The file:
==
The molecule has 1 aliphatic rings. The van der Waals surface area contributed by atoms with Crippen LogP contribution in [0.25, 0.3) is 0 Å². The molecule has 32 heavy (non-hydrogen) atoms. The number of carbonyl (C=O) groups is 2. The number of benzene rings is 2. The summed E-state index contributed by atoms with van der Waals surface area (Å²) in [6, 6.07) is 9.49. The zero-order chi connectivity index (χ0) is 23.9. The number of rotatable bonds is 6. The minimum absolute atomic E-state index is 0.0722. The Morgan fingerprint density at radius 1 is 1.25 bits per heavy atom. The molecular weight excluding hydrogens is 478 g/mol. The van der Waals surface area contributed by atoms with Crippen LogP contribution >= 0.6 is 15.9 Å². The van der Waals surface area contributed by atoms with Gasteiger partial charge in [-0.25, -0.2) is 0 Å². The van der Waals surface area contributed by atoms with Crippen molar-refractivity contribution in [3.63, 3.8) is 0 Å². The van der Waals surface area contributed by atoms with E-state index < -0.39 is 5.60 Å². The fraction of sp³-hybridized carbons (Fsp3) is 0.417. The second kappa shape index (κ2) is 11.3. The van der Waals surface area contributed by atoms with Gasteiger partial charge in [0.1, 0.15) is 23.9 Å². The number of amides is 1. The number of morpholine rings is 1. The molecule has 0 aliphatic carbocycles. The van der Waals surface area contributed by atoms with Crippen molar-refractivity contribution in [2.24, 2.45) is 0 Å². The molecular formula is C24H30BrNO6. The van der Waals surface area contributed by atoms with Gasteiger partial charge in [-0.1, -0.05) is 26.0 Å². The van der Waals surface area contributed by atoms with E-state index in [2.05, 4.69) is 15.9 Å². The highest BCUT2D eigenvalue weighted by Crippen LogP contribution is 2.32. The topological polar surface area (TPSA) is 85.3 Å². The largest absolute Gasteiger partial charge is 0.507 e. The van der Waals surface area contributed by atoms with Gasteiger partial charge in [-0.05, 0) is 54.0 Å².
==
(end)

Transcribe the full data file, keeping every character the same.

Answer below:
The molecule has 1 aliphatic rings. The van der Waals surface area contributed by atoms with Crippen LogP contribution in [0.25, 0.3) is 0 Å². The molecule has 32 heavy (non-hydrogen) atoms. The number of carbonyl (C=O) groups is 2. The number of benzene rings is 2. The summed E-state index contributed by atoms with van der Waals surface area (Å²) in [6, 6.07) is 9.49. The zero-order chi connectivity index (χ0) is 23.9. The number of rotatable bonds is 6. The minimum absolute atomic E-state index is 0.0722. The Morgan fingerprint density at radius 1 is 1.25 bits per heavy atom. The molecular weight excluding hydrogens is 478 g/mol. The van der Waals surface area contributed by atoms with Crippen LogP contribution >= 0.6 is 15.9 Å². The van der Waals surface area contributed by atoms with Gasteiger partial charge in [-0.25, -0.2) is 0 Å². The van der Waals surface area contributed by atoms with Crippen molar-refractivity contribution in [3.63, 3.8) is 0 Å². The van der Waals surface area contributed by atoms with E-state index < -0.39 is 5.60 Å². The fraction of sp³-hybridized carbons (Fsp3) is 0.417. The second kappa shape index (κ2) is 11.3. The van der Waals surface area contributed by atoms with Gasteiger partial charge in [0.1, 0.15) is 23.9 Å². The number of amides is 1. The number of morpholine rings is 1. The molecule has 0 aliphatic carbocycles. The van der Waals surface area contributed by atoms with Crippen molar-refractivity contribution in [2.24, 2.45) is 0 Å². The molecular formula is C24H30BrNO6. The van der Waals surface area contributed by atoms with Gasteiger partial charge in [-0.1, -0.05) is 26.0 Å². The van der Waals surface area contributed by atoms with E-state index in [2.05, 4.69) is 15.9 Å². The highest BCUT2D eigenvalue weighted by Crippen LogP contribution is 2.32. The topological polar surface area (TPSA) is 85.3 Å². The largest absolute Gasteiger partial charge is 0.507 e. The van der Waals surface area contributed by atoms with Gasteiger partial charge in [-0.05, 0) is 54.0 Å².